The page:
And it certainly is NOT wrong to use the measurement for purchasing intent. If a restaurant has a health rating of A versus F, that doesn't enter your decision making as to whether you eat there or not?
I would like what the OP is asking for, but things are complicated.

Where I live an F health rating gets you shutdown. So only C or better places are open for business. And the Op wants something like that for audio. Buy this component with this fidelity rating of C or better and you'll get all the fidelity you can hear. It is too complex a question in general right now to pick between A and C level fidelity.
 
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#53
It should perhaps made clear (disclaimer) that your measurements aim at evaluating devices in terms of engineering against synthetic benchmarks that have no direct or proven relation to sound quality, lest other people make the mistake of trying to use these measurements as proxy for sound quality and/or to make purchasing decisions.
I think you are making a huge assumption about the term "sound quality" that you keep using. It seems that you are using this as some form of universal benchmark that is somehow unquestionable. But it appears that, for you, it is defined as perceptual only and perception is a real can of worms . . .

As @solderdude has stated, for many of us "sound quality" is equivalent to "fidelity to the source". We want to know how linear a device is -- the absence of distortions, additive noise, etc. is a sign of its linearity and therefore its quality. By feeding in known signals and measuring the output, we can ascertain how the output differs from the input. It really is a simple concept, though the terminology and underlying science might seem complex.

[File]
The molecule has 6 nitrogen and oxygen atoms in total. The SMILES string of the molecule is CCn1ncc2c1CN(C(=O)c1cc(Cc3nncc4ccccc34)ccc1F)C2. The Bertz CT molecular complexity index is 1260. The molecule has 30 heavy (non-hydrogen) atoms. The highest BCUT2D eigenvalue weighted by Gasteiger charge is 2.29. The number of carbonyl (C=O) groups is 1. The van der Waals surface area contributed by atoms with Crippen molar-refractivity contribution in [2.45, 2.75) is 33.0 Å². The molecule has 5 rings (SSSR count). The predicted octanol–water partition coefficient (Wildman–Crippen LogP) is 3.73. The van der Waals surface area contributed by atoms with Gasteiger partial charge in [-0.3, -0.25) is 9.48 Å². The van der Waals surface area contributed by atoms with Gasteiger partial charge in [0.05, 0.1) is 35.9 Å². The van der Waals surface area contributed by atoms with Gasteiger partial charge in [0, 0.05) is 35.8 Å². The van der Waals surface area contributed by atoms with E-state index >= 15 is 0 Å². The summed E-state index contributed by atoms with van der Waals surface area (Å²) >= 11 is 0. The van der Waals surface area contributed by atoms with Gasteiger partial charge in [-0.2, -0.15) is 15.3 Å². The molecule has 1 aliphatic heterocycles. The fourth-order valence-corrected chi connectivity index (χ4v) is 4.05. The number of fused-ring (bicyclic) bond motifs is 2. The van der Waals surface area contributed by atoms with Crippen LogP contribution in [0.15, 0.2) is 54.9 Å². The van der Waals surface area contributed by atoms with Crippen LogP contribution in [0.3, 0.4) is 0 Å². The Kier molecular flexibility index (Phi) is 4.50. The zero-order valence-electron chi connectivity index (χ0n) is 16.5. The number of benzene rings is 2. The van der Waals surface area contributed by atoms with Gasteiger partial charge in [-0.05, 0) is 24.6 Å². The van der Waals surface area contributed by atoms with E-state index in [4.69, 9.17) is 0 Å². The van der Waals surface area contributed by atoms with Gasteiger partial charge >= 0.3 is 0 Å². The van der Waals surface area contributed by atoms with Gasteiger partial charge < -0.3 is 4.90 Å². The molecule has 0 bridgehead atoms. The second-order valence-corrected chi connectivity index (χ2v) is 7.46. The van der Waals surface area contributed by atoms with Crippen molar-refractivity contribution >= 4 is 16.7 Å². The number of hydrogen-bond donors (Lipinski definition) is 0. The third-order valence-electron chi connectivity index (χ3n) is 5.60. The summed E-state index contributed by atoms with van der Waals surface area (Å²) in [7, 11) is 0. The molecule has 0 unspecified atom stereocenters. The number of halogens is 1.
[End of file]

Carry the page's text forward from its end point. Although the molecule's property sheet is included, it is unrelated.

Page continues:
Measurements are not a "proxy for sound quality" since we are considering "sound quality" as something that is not purely perceptual but can be defined and measured.
 
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#54
I would like to thank everyone for their input. It has been very interesting.

I have at least derived some sense here. I should look for a Headphone Amp (with or without DAC open at this point) with the following requiremenmts:

105dB Peak SPL midband and the ability to EQ the HD6XX to the Harman Target Curve from it's original Response found here:

https://www.innerfidelity.com/images/MassdropHD6XX.pdf

105dB peak need 0.86V.

The target requires +3dB @ 20Hz while the Headphone measures - 15dB, so 18dB extra output are required to allow for the EQ.